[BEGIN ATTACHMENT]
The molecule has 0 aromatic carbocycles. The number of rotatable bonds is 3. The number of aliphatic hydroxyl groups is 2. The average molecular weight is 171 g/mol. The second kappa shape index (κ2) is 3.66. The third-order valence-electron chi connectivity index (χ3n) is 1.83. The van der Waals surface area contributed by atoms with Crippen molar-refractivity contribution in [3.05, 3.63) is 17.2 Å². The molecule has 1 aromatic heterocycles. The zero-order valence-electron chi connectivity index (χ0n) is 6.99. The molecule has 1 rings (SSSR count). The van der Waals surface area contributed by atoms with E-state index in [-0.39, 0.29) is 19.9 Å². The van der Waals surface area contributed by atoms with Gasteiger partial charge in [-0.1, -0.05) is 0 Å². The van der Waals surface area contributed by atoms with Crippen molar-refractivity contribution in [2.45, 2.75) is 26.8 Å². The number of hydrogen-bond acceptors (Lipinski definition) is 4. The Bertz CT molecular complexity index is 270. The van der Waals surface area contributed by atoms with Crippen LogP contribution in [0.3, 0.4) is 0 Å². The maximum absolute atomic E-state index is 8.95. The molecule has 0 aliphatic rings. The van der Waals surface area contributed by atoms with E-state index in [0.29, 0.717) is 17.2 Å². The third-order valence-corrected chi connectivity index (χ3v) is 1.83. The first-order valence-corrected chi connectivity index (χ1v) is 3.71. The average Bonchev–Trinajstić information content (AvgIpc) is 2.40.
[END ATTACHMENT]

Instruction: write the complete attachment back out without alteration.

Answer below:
The molecule has 0 aromatic carbocycles. The number of rotatable bonds is 3. The number of aliphatic hydroxyl groups is 2. The average molecular weight is 171 g/mol. The second kappa shape index (κ2) is 3.66. The third-order valence-electron chi connectivity index (χ3n) is 1.83. The van der Waals surface area contributed by atoms with Crippen molar-refractivity contribution in [3.05, 3.63) is 17.2 Å². The molecule has 1 aromatic heterocycles. The zero-order valence-electron chi connectivity index (χ0n) is 6.99. The molecule has 1 rings (SSSR count). The van der Waals surface area contributed by atoms with E-state index in [-0.39, 0.29) is 19.9 Å². The van der Waals surface area contributed by atoms with Gasteiger partial charge in [-0.1, -0.05) is 0 Å². The van der Waals surface area contributed by atoms with Crippen molar-refractivity contribution in [2.45, 2.75) is 26.8 Å². The number of hydrogen-bond acceptors (Lipinski definition) is 4. The Bertz CT molecular complexity index is 270. The van der Waals surface area contributed by atoms with Crippen LogP contribution in [0.3, 0.4) is 0 Å². The maximum absolute atomic E-state index is 8.95. The molecule has 0 aliphatic rings. The van der Waals surface area contributed by atoms with E-state index in [0.29, 0.717) is 17.2 Å². The third-order valence-corrected chi connectivity index (χ3v) is 1.83. The first-order valence-corrected chi connectivity index (χ1v) is 3.71. The average Bonchev–Trinajstić information content (AvgIpc) is 2.40.